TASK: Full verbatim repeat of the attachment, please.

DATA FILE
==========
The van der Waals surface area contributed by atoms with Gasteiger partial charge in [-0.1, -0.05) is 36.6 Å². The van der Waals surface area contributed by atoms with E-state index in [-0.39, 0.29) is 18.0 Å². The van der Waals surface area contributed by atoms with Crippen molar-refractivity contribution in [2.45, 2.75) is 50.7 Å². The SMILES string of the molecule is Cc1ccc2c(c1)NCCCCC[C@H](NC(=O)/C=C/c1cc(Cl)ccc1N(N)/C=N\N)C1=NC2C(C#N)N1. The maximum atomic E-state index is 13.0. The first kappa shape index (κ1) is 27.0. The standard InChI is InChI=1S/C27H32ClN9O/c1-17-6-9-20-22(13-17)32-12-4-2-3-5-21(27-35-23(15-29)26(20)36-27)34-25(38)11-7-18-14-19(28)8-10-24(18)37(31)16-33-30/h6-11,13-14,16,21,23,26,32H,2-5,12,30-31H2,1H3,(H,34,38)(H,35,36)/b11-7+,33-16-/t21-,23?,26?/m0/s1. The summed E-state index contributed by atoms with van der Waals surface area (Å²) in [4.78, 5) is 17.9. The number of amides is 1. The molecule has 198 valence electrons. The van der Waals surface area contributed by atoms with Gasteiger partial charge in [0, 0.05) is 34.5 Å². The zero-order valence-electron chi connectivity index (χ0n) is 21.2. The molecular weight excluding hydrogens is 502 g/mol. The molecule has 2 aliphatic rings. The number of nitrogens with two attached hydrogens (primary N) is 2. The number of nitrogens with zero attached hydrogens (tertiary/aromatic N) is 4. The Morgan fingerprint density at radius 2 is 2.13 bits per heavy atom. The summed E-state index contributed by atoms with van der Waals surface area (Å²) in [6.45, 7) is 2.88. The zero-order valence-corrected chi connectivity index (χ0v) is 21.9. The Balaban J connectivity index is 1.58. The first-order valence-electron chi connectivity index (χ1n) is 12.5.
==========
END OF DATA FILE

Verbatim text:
The van der Waals surface area contributed by atoms with Gasteiger partial charge in [-0.1, -0.05) is 36.6 Å². The van der Waals surface area contributed by atoms with E-state index in [-0.39, 0.29) is 18.0 Å². The van der Waals surface area contributed by atoms with Crippen molar-refractivity contribution in [2.45, 2.75) is 50.7 Å². The SMILES string of the molecule is Cc1ccc2c(c1)NCCCCC[C@H](NC(=O)/C=C/c1cc(Cl)ccc1N(N)/C=N\N)C1=NC2C(C#N)N1. The maximum atomic E-state index is 13.0. The first kappa shape index (κ1) is 27.0. The standard InChI is InChI=1S/C27H32ClN9O/c1-17-6-9-20-22(13-17)32-12-4-2-3-5-21(27-35-23(15-29)26(20)36-27)34-25(38)11-7-18-14-19(28)8-10-24(18)37(31)16-33-30/h6-11,13-14,16,21,23,26,32H,2-5,12,30-31H2,1H3,(H,34,38)(H,35,36)/b11-7+,33-16-/t21-,23?,26?/m0/s1. The summed E-state index contributed by atoms with van der Waals surface area (Å²) in [4.78, 5) is 17.9. The number of amides is 1. The molecule has 198 valence electrons. The van der Waals surface area contributed by atoms with Gasteiger partial charge in [0, 0.05) is 34.5 Å². The zero-order valence-electron chi connectivity index (χ0n) is 21.2. The molecular weight excluding hydrogens is 502 g/mol. The molecule has 2 aliphatic rings. The number of nitrogens with two attached hydrogens (primary N) is 2. The number of nitrogens with zero attached hydrogens (tertiary/aromatic N) is 4. The Morgan fingerprint density at radius 2 is 2.13 bits per heavy atom. The summed E-state index contributed by atoms with van der Waals surface area (Å²) in [6.45, 7) is 2.88. The zero-order valence-corrected chi connectivity index (χ0v) is 21.9. The Balaban J connectivity index is 1.58. The first-order valence-electron chi connectivity index (χ1n) is 12.5.